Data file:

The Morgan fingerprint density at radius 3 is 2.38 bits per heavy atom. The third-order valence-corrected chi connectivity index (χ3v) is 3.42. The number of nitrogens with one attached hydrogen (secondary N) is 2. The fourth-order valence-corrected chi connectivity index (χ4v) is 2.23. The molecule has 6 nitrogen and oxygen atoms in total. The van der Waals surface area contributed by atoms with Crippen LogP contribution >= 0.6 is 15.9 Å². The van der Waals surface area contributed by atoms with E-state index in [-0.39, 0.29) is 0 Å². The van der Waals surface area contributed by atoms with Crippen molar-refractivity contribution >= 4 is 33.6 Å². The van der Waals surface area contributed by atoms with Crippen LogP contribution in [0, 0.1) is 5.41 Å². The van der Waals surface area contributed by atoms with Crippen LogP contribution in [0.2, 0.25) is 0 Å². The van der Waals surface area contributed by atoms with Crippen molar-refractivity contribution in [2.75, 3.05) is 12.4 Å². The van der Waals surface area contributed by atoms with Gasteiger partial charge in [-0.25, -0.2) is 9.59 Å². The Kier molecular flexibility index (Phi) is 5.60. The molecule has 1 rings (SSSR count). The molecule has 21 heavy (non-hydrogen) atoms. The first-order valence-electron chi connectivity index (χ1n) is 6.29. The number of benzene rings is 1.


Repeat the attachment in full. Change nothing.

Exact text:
The Morgan fingerprint density at radius 3 is 2.38 bits per heavy atom. The third-order valence-corrected chi connectivity index (χ3v) is 3.42. The number of nitrogens with one attached hydrogen (secondary N) is 2. The fourth-order valence-corrected chi connectivity index (χ4v) is 2.23. The molecule has 6 nitrogen and oxygen atoms in total. The van der Waals surface area contributed by atoms with Crippen LogP contribution >= 0.6 is 15.9 Å². The van der Waals surface area contributed by atoms with E-state index in [-0.39, 0.29) is 0 Å². The van der Waals surface area contributed by atoms with Crippen molar-refractivity contribution >= 4 is 33.6 Å². The van der Waals surface area contributed by atoms with Crippen LogP contribution in [0, 0.1) is 5.41 Å². The van der Waals surface area contributed by atoms with Crippen LogP contribution in [0.2, 0.25) is 0 Å². The van der Waals surface area contributed by atoms with Crippen molar-refractivity contribution in [2.75, 3.05) is 12.4 Å². The van der Waals surface area contributed by atoms with Gasteiger partial charge in [-0.25, -0.2) is 9.59 Å². The Kier molecular flexibility index (Phi) is 5.60. The molecule has 1 rings (SSSR count). The molecule has 21 heavy (non-hydrogen) atoms. The first-order valence-electron chi connectivity index (χ1n) is 6.29. The number of benzene rings is 1.